by Brittany Raymer
Digital Writer & Editor
IMF warns that 2023 will feel like a recession, as world faces dire economic situation
In an interview with CNN’s Jake Tapper, President Joe Biden appears to admit that the country is probably facing a “very slight recession.” After months of trying to gaslight the public into believing that the country is in a good economic situation, the president finally admitted the quiet part out loud.
With Briton facing its worst economic situation in decades and the French having fist fights over gas, it’s clear that the Western world is suffering from a particularly turbulent season. The Biden administration has been mostly trying to happy talk its way through the market downturn and general instability within the economy.
But apparently, even Biden admits, when pressed, that the country is facing immense challenges.
“Should the American people prepare for a recession,” Trapper asked Biden in a recent interview.
“No…” the president began. “Every six months they say this … There is no guarantee that there’s going to be a recission, I don’t think there will be a recession, if there is it will be a very slight recession, that is we’ll move down slightly.”
That’s not what Biden said in July of this year in a virtual meeting with technology manufacturing executives, where he proudly said, “we’re not going to be in a recession,” when asked if Americans should be worried about that possibility.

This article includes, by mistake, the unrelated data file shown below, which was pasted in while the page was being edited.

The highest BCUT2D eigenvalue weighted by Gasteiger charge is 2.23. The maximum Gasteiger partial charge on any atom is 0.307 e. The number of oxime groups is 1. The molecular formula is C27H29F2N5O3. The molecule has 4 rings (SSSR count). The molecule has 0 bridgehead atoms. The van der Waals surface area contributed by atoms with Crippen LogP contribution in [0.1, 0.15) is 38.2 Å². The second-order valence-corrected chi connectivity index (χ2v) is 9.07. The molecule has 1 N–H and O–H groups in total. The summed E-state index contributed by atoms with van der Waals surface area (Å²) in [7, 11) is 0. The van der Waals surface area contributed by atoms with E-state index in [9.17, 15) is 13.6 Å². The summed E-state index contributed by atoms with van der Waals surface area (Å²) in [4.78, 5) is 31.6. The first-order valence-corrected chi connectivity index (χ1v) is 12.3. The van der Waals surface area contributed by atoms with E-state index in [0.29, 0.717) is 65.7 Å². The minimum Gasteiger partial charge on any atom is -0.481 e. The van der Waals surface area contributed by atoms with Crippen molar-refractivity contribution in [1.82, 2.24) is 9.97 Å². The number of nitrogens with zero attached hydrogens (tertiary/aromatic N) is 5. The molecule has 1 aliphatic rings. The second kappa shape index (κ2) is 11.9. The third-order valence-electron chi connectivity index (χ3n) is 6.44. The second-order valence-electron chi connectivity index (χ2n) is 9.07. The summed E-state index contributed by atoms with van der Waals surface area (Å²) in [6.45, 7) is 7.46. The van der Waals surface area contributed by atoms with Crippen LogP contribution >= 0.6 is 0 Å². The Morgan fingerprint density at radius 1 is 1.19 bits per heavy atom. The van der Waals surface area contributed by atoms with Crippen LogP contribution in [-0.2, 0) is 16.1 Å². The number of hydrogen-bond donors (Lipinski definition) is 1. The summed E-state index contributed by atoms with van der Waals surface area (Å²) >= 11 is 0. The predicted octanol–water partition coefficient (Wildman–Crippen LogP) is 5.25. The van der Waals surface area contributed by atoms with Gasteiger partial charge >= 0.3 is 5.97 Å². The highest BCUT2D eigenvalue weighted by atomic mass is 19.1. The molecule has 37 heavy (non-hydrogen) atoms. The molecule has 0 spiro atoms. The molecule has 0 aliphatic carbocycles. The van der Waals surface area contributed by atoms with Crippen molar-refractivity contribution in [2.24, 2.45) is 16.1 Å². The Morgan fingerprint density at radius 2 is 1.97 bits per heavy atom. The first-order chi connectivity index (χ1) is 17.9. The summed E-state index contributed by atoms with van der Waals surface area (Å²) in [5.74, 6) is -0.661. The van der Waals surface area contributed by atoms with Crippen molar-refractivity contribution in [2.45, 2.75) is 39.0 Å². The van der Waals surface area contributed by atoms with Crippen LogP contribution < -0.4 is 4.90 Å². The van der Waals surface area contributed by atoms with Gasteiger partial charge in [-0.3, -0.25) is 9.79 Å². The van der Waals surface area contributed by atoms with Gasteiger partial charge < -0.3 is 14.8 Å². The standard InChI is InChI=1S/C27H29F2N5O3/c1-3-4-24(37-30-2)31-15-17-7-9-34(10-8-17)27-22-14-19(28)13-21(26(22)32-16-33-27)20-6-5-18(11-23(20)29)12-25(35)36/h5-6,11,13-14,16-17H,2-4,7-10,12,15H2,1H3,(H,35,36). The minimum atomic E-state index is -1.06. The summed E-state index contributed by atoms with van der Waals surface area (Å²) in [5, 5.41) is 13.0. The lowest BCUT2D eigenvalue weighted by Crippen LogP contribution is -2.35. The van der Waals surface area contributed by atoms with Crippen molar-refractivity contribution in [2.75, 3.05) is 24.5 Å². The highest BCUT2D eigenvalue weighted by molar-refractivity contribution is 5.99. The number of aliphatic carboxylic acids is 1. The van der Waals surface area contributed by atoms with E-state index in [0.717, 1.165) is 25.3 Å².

Now barely three months later, as the data continues to show a weakening economy, the president finally admits that the possibility of a recession, even a “very slight” one, is likely.
Though, ironically, the country is already in a technical recession given that its experienced two quarters of negative GDP growth. The numbers for the next quarter will be available at the end of October, which could show a slight improvement, but are probable to show minimal growth.
The International Monetary Fund (IMF) is more pessimistic and has recently issued a rather dire warning about the global economy as it downgraded its forecast.
“The worst is yet to come, and for many people 2023 will feel like a recession,” the IMF said in a statement.
According to the agency, it expects global growth to decline by 2.7% next year, and there’s a 25% chance it will fall below 2%.
Pierre-Olivier Gourinchas, the IMF’s chief economist, said, “More than a third of the global economy will contract this year or next, while the three largest economies – the United States, European Union, and China – will continue to stall.”
This is not good news, especially considering that the current administration has no clear strategy to handle this dire prediction. Instead, it foolishly follows the green energy policies that stifle growth and oil production. If Biden and his cabinet were serious about avoiding a recession, the best solution is to unleash American energy industry and innovation.
For more about how pain at the pump has returned, click here.